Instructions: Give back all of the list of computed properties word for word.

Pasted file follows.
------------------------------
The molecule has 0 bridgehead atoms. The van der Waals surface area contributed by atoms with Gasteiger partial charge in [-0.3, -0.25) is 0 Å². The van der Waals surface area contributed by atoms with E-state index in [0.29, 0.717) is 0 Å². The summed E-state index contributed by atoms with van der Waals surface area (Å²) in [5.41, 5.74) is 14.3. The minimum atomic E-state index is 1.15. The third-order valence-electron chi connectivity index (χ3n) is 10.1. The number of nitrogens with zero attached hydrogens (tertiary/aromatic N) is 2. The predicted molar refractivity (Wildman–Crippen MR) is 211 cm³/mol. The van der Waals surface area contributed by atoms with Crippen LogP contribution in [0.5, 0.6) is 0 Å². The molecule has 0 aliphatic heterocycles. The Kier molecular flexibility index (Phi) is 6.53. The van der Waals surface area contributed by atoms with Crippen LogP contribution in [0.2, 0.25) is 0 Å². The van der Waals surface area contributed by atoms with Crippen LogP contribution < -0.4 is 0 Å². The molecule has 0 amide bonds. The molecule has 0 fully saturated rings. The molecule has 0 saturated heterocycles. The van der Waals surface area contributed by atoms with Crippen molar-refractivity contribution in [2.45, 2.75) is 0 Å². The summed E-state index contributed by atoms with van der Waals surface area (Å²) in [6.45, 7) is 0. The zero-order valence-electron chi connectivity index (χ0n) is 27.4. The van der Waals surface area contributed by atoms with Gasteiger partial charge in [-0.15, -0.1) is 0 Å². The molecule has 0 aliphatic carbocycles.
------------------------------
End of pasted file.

The molecule has 0 bridgehead atoms. The van der Waals surface area contributed by atoms with Gasteiger partial charge in [-0.3, -0.25) is 0 Å². The van der Waals surface area contributed by atoms with E-state index in [0.29, 0.717) is 0 Å². The summed E-state index contributed by atoms with van der Waals surface area (Å²) in [5.41, 5.74) is 14.3. The minimum atomic E-state index is 1.15. The third-order valence-electron chi connectivity index (χ3n) is 10.1. The number of nitrogens with zero attached hydrogens (tertiary/aromatic N) is 2. The predicted molar refractivity (Wildman–Crippen MR) is 211 cm³/mol. The van der Waals surface area contributed by atoms with Crippen LogP contribution in [0.5, 0.6) is 0 Å². The molecule has 0 aliphatic heterocycles. The Kier molecular flexibility index (Phi) is 6.53. The van der Waals surface area contributed by atoms with Crippen LogP contribution in [0.2, 0.25) is 0 Å². The van der Waals surface area contributed by atoms with Crippen LogP contribution < -0.4 is 0 Å². The molecule has 0 amide bonds. The molecule has 0 fully saturated rings. The molecule has 0 saturated heterocycles. The van der Waals surface area contributed by atoms with Crippen molar-refractivity contribution in [2.45, 2.75) is 0 Å². The summed E-state index contributed by atoms with van der Waals surface area (Å²) in [6.45, 7) is 0. The zero-order valence-electron chi connectivity index (χ0n) is 27.4. The van der Waals surface area contributed by atoms with Gasteiger partial charge in [-0.15, -0.1) is 0 Å². The molecule has 0 aliphatic carbocycles.